waitress. She never hesitated to twist up her hair, and pull down her
mouth, to get an effect. She didn't seem to be thinking about herself,
at all, or about her clothes, or her method, or her effort, or anything
but the audience that was plastic to her deft and magic manipulation.
Until very recently. Six months had wrought a subtle change in
Geisha McCoy. She still sang her every-day, human songs about
every-day, human people. But you failed, somehow, to recognise them as
such. They sounded sawdust-stuffed. And you were likely to hear the man
behind you say, “Yeh, but you ought to have heard her five years ago.
She's about through.”
Such was six-eighteen. Martha Foote, luxuriating in that one
delicious moment between her 6:30 awakening, and her 6:31 arising,
mused on these things. She thought of how, at eleven o'clock the night
before, her telephone had rung with the sharp zing! of trouble. The
voice of Irish Nellie, on night duty on the sixth floor, had sounded
thick-brogued, sure sign of distress with her.
“I'm sorry to be a-botherin' ye, Mis' Phut. It's Nellie
speakin'—Irish Nellie on the sixt'.”
“What's the trouble, Nellie?”
“It's that six-eighteen again. She's goin' on like mad. She's
carryin' on something fierce.”
“Th'—th' blankets, Mis' Phut.”
“She says—it's her wurruds, not mine—she says they're vile. Vile,
Martha Foote's spine had stiffened. “In this house! Vile!”
If there was one thing more than another upon which Martha Foote
prided herself it was the Senate Hotel bed coverings. Creamy, spotless,
downy, they were her especial fad. “Brocade chairs, and pink lamps, and
gold snake-work are all well and good,” she was wont to say, “and so
are American Beauties in the lobby and white gloves on the elevator
boys. But it's the blankets on the beds that stamp a hotel first or
second class.” And now this, from Nellie.
“I know how ye feel, an' all. I sez to 'er, I sez: 'There never was
a blanket in this house,' I sez, 'that didn't look as if it cud
be sarved up wit' whipped cr-ream,' I sez, 'an' et,' I sez to her; 'an'
fu'thermore,' I sez—”
“Never mind, Nellie. I know. But we never argue with guests. You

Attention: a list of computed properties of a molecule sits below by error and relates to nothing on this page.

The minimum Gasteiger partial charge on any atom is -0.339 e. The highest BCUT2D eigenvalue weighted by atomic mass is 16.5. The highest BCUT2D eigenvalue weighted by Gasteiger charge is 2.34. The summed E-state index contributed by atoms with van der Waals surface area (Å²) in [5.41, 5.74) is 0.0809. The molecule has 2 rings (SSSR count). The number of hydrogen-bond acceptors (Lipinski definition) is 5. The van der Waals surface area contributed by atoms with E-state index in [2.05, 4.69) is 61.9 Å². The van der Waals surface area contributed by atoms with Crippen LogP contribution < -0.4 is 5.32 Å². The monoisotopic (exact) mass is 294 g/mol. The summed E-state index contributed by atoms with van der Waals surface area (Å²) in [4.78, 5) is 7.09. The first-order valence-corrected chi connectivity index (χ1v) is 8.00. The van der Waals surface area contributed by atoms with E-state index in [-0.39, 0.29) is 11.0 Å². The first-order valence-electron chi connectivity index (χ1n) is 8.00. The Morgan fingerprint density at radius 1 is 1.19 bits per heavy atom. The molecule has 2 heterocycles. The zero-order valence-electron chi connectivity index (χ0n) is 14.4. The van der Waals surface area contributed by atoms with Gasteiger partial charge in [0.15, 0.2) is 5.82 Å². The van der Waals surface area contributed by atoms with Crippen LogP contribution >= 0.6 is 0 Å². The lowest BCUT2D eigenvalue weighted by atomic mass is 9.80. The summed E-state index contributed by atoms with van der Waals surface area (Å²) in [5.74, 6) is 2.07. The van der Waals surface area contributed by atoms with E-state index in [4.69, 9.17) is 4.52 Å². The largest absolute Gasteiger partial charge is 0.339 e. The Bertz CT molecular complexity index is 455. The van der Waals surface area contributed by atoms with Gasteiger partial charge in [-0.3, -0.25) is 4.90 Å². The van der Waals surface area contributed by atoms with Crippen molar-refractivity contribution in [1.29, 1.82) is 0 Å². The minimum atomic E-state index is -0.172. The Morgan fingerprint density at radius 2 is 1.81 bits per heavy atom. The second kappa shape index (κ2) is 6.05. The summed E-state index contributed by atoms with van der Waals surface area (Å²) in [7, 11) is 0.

know that rule as well as I. The guest is right—always. I'll send up
the linen-room keys. You get fresh blankets; new ones. And no
arguments. But I want to see those—those vile—”
“Listen, Mis' Phut.” Irish Nellie's voice, until now shrill with
righteous anger, dropped a discreet octave. “I seen 'em. An' they
are vile. Wait a minnit! But why? Becus that there maid of
hers—that yella' hussy—give her a body massage, wit' cold cream an'
all, usin' th' blankets f'r coverin', an' smearin' 'em right an'
lift. This was afther they come back from th' theayter. Th' crust of
thim people, using the iligent blankets off'n the beds t'—”
“Good night, Nellie. And thank you.”
“Sure, ye know I'm that upset f'r distarbin' yuh, an' all, but—”
Martha Foote cast an eye toward the great walnut bed. “That's all
right. Only, Nellie—”
“If I'm disturbed again on that woman's account for anything less
“Well, there'll be one, that's all. Good night.”
Such had been Monday's cheerful close.
Martha Foote sat up in bed, now, preparatory to the heroic flinging
aside of the covers. “No,” she assured herself, “it can't be as bad as
yesterday.” She reached round and about her pillow, groping for the
recalcitrant hairpin that always slipped out during the night; found
it, and twisted her hair into a hard bathtub bun.
With a jangle that tore through her half-wakened senses the
telephone at her bedside shrilled into life. Martha Foote, hairpin in
mouth, turned and eyed it, speculatively, fearfully. It shrilled on in
her very face, and there seemed something taunting and vindictive about
it. One long ring, followed by a short one; a long ring, a short.
“Ca-a-an't it? Ca-a-an't it?”
“Something tells me I'm wrong,” Martha Foote told herself, ruefully,
and reached for the blatant, snarling thing.
“Mrs. Foote? This is Healy, the night clerk. Say, Mrs. Foote, I
think you'd better step down to six-eighteen and see what's—”
“I am wrong,” said Martha Foote.
“Nothing. Go on. Will I step down to six-eighteen and—?”
“She's sick, or something. Hysterics, I'd say. As far as I could
make out it was something about a noise, or a sound or—Anyway, she
can't locate it, and her maid says if we don't stop it right away—”
“I'll go down. Maybe it's the plumbing. Or the radiator. Did you